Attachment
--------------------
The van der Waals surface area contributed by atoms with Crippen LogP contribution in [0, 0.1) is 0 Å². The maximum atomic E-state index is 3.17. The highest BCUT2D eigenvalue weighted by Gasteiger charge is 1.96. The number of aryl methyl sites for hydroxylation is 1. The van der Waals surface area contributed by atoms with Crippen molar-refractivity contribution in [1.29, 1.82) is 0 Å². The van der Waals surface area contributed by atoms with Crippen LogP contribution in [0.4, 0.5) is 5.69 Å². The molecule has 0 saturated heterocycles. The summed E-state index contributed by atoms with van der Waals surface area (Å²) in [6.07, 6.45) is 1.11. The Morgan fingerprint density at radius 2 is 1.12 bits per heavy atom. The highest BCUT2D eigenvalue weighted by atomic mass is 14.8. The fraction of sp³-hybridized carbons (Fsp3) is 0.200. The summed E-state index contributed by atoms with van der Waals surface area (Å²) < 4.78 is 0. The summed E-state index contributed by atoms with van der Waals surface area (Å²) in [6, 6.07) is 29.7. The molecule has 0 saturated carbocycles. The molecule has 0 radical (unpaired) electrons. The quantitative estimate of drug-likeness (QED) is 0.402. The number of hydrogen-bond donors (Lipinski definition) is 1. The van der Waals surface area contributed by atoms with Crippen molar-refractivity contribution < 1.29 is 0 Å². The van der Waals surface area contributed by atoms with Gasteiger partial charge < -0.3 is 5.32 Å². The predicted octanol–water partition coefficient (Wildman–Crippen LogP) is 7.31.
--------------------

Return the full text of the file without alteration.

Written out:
The van der Waals surface area contributed by atoms with Crippen LogP contribution in [0, 0.1) is 0 Å². The maximum atomic E-state index is 3.17. The highest BCUT2D eigenvalue weighted by Gasteiger charge is 1.96. The number of aryl methyl sites for hydroxylation is 1. The van der Waals surface area contributed by atoms with Crippen molar-refractivity contribution in [1.29, 1.82) is 0 Å². The van der Waals surface area contributed by atoms with Crippen LogP contribution in [0.4, 0.5) is 5.69 Å². The molecule has 0 saturated heterocycles. The summed E-state index contributed by atoms with van der Waals surface area (Å²) in [6.07, 6.45) is 1.11. The Morgan fingerprint density at radius 2 is 1.12 bits per heavy atom. The highest BCUT2D eigenvalue weighted by atomic mass is 14.8. The fraction of sp³-hybridized carbons (Fsp3) is 0.200. The summed E-state index contributed by atoms with van der Waals surface area (Å²) < 4.78 is 0. The summed E-state index contributed by atoms with van der Waals surface area (Å²) in [6, 6.07) is 29.7. The molecule has 0 saturated carbocycles. The molecule has 0 radical (unpaired) electrons. The quantitative estimate of drug-likeness (QED) is 0.402. The number of hydrogen-bond donors (Lipinski definition) is 1. The van der Waals surface area contributed by atoms with Crippen molar-refractivity contribution < 1.29 is 0 Å². The van der Waals surface area contributed by atoms with Gasteiger partial charge < -0.3 is 5.32 Å². The predicted octanol–water partition coefficient (Wildman–Crippen LogP) is 7.31.